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Putin Enlists the Church in His Power Grab

A final effort to consolidate dictatorship.

by
Kim Zigfeld

Bio

July 30, 2009 - 12:03 am
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Two stunning initiatives from the Russian government over the past few weeks illustrate a disturbing fusion of religion and politics as Vladimir Putin’s regime makes a final effort to consolidate dictatorship.

First, the government announced that it would consult the Russian Orthodox Church before introducing any legislative proposals in parliament, in essence giving the church a veto on legislation and allowing the church to promote an openly religious agenda in parliament.

Then, the regime declared it would begin teaching Orthodox religion in schools, ignoring the constitutional requirement of separation of church and state. Study of other Christian faiths, like Protestantism and Catholicism, has already been ruled out, and it’s clear that the lip-service being paid to Islam is only window dressing.

As for Judaism, a spate of anti-Semitic acts make perfectly clear that the religion has no more future in Putin’s Russia than it did in the USSR.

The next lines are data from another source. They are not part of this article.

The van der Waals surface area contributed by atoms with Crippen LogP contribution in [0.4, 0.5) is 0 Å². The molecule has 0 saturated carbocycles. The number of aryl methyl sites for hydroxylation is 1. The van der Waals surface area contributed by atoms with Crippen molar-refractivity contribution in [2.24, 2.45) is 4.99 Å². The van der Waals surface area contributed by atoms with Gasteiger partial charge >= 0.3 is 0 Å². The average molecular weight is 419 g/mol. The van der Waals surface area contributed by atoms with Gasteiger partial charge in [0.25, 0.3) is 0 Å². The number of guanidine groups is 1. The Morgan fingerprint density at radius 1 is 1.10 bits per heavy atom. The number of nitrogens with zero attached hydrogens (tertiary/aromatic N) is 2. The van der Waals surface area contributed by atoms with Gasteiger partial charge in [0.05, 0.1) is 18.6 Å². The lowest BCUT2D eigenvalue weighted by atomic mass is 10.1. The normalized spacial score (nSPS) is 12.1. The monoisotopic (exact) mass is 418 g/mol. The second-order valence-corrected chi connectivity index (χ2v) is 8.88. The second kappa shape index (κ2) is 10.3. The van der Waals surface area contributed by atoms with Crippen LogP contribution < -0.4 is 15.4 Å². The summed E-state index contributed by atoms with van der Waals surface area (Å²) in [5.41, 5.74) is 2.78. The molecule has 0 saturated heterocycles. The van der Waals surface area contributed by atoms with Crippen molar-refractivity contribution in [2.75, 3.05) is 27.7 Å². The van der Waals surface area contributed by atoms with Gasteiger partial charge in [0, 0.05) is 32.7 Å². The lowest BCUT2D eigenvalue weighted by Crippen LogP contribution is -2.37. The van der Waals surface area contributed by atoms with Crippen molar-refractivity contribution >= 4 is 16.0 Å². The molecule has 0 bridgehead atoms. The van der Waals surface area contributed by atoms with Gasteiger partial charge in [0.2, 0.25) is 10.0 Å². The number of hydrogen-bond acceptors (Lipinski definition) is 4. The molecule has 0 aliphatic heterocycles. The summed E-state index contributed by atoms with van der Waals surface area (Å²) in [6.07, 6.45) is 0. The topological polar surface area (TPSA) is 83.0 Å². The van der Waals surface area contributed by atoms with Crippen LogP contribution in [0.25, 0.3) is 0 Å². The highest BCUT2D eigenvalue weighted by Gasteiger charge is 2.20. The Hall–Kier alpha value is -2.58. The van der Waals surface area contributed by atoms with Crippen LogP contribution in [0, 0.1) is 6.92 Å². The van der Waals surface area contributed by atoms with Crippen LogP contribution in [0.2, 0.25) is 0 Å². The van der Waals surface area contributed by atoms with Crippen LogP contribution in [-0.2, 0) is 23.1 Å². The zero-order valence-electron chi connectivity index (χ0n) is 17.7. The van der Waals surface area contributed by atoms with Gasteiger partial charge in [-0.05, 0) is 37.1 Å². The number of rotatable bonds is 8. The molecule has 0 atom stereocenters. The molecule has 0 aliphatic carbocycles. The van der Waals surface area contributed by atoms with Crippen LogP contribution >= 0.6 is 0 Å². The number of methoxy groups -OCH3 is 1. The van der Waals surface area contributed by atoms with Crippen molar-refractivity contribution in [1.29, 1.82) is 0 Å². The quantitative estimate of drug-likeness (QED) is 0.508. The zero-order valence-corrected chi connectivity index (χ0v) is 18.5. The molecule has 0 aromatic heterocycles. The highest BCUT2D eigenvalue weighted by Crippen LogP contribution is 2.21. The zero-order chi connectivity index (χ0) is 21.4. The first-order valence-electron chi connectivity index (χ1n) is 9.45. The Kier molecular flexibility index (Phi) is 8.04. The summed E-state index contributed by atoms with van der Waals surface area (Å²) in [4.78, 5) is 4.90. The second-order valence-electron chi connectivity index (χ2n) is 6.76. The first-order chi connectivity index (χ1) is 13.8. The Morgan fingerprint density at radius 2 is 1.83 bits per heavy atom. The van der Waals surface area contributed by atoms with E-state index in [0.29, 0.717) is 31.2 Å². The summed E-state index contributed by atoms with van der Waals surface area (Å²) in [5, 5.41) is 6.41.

It probably should not be surprising to see religion and politics begin to overlap in Russia, since both the leader of the Orthodox Church — Patriarch Kirill — and Vladimir Putin are former KGB spies. Indeed, it was not the men who separated from the KGB, but the organization that separated from them, when it collapsed along with the entire USSR apparatus. Putin has said he views that separation as one of the greatest tragedies in Russian history, and he played a key role in bringing Kirill to the seat of power.

As Russia finds itself more and more in the grip of a paralyzing economic crisis, the blessing of the church offers a handy bit of leverage against popular unrest, allowing Putin to justify further crackdowns beyond the mere grounds of patriotism. “Sure,” Putin can say, “it violates the Constitution. But the church is OK with it, so how bad could it be?” Putin and Kirill often make official state visits together where they pose for candle-lighting photo-ops — as they did recently in the religious hamlet of Valaam — clothing the regime with an extra indicia of authority and legitimacy that makes it even harder for critics to gain traction.

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